Catholicism in European Elections: It’s Back (sort of)

Catholicism in European Elections: It’s Back (sort of) February 7, 2017

The development of post-war European politics is difficult to grasp without a discussion of the role of Catholicism. It’s central role is evident across the continent, most obviously in the establishment and subsequent influence of Christian Democracy in Germany and Italy, but also in myriad social movements and in the diverse processes of democratization.

As noted in a recent article in The Economist discussing this issue:

“Devout statesmen such as Robert Schuman of France, Italy’s Alcide De Gasperi and Konrad Adenauer of Germany (pictured, left to right) laid the groundwork for a new continental order in which national divisions would be overcome and Western Europe, at least, would stand firm against totalitarianism. Politicians who had resisted fascism, in the name of their Catholic faith, were seen as well-placed to oppose the new menace of atheist communism, and the movement known as Christian Democracy took shape.”

However in recent years, Catholicism has generally been seen as a political “non-entity” on the continent. Outside of countries such as Poland and Ireland, where the Church maintains an unique position owing to the distinct histories of these states, the Church is not really seeing as a player in an increasingly secular Europe. The continent’s Catholic history is occasionally referred to – as was seen in the negotiations of the European Union’s Lisbon Treaty – but direct influence is more difficult to find. However, as Europe enters the 2017 election season, we are observing a unique return of “political Catholicism” (for lack of a better term) in various states. While this has varied across the continent, it is in France where commentators have noticed the greatest shift.

Francois Fillon, the presidential nominee of the “the Republicans” (France’s catch-all center-right political party), has experienced difficulties as of late owing to an investigation of possible misuse of office funds and it remains to been seen whether he will remain the party’s standard bearer in the upcoming match up against the National Front’s Marine Le Pen. However, myriad observers have noted that his unexpected success in his party’s primary was driven by France’s “provincial, middle class Catholic population” which are increasingly seen to be his primary base of support. Practicing Catholics are estimated to represent 15% of French voters. While a relatively small block, it is viewed as a powerful minority which is particularly capable of strong mobilization to get voters to the polls.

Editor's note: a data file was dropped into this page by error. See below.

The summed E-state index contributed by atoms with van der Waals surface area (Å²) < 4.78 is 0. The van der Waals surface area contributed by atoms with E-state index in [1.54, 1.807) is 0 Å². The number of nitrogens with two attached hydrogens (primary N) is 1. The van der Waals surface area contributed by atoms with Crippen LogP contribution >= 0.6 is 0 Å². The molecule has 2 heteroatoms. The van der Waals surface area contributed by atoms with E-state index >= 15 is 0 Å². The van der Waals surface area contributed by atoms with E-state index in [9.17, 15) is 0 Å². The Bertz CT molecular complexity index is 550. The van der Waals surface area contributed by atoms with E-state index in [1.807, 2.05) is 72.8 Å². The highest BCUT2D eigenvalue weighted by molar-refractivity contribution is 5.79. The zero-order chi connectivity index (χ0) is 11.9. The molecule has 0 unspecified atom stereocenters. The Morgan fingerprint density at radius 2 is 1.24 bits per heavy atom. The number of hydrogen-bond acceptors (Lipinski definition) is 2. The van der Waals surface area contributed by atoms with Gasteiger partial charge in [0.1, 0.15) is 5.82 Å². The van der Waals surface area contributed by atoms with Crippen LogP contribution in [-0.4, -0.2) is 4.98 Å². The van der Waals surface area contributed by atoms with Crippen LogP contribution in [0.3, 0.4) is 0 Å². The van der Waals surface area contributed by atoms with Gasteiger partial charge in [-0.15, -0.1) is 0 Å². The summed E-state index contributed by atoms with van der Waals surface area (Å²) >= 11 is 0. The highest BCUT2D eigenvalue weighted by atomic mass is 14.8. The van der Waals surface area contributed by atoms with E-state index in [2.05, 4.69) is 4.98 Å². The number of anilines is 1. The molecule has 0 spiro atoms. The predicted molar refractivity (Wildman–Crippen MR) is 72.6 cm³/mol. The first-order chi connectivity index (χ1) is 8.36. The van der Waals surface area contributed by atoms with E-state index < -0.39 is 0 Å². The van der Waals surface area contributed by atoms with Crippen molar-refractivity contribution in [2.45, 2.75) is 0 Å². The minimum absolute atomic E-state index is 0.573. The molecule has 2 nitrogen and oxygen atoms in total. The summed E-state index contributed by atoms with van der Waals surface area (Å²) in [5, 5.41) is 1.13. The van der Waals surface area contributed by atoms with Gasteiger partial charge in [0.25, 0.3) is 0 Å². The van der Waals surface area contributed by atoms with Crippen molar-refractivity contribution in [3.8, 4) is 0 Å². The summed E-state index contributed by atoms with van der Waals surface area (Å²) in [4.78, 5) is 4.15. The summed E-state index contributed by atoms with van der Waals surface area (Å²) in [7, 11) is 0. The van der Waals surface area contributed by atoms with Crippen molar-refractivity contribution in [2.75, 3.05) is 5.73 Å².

In a country with a deep tradition of state secularism, where even President de Gaulle would not take communion at events where he was officially representing the country as its head of state, Fillon is positively radical in his openness about his faith and his frankness as to how his faith has informed his political beliefs. He included a chapter on his Catholic faith in the book which launched his candidacy over one year ago. In a country where the debate on abortion has been seen as “settled” for decades, he shocked the Paris commentariat by publicly announcing his personal disapproval of abortion – something unheard of for a presidential candidate in contemporary France.

If Mr. Fillon remains in the race, the dynamic to look out for is whether is able to block conservative Catholics from voting for Marine Le Pen. The primary seems to indicate that he has been successful on that front and until his recent financial troubles, it was assumed that he would easily glide to the presidency after the second round of voting. While the future remains unclear, France could be on track to elect its first vocally Catholic president in decades – something everyone thought was impossible just a few months back.


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